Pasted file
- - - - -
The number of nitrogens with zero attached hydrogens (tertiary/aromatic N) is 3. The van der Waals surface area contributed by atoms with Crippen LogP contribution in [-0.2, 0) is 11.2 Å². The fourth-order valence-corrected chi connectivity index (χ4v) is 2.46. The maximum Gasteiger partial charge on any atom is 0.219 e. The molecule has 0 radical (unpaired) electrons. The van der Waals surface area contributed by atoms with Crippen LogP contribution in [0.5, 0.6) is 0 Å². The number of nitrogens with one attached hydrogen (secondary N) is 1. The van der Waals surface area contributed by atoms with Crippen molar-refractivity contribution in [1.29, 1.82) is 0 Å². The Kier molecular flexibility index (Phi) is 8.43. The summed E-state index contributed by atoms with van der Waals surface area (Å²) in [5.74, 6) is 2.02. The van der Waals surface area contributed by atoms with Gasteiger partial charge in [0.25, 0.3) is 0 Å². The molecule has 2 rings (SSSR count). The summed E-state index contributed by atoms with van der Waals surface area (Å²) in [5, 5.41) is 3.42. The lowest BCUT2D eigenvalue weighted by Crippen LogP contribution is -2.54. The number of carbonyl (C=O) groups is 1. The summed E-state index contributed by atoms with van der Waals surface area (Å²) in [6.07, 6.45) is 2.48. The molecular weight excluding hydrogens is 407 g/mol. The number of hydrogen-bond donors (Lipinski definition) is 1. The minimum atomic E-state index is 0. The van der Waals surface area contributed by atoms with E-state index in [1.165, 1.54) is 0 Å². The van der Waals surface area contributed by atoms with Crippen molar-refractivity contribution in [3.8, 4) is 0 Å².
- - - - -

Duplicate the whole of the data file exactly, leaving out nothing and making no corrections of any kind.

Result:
The number of nitrogens with zero attached hydrogens (tertiary/aromatic N) is 3. The van der Waals surface area contributed by atoms with Crippen LogP contribution in [-0.2, 0) is 11.2 Å². The fourth-order valence-corrected chi connectivity index (χ4v) is 2.46. The maximum Gasteiger partial charge on any atom is 0.219 e. The molecule has 0 radical (unpaired) electrons. The van der Waals surface area contributed by atoms with Crippen LogP contribution in [0.5, 0.6) is 0 Å². The number of nitrogens with one attached hydrogen (secondary N) is 1. The van der Waals surface area contributed by atoms with Crippen molar-refractivity contribution in [1.29, 1.82) is 0 Å². The Kier molecular flexibility index (Phi) is 8.43. The summed E-state index contributed by atoms with van der Waals surface area (Å²) in [5.74, 6) is 2.02. The van der Waals surface area contributed by atoms with Gasteiger partial charge in [0.25, 0.3) is 0 Å². The molecule has 2 rings (SSSR count). The summed E-state index contributed by atoms with van der Waals surface area (Å²) in [5, 5.41) is 3.42. The lowest BCUT2D eigenvalue weighted by Crippen LogP contribution is -2.54. The number of carbonyl (C=O) groups is 1. The summed E-state index contributed by atoms with van der Waals surface area (Å²) in [6.07, 6.45) is 2.48. The molecular weight excluding hydrogens is 407 g/mol. The number of hydrogen-bond donors (Lipinski definition) is 1. The minimum atomic E-state index is 0. The van der Waals surface area contributed by atoms with E-state index in [1.165, 1.54) is 0 Å². The van der Waals surface area contributed by atoms with Crippen molar-refractivity contribution in [3.8, 4) is 0 Å².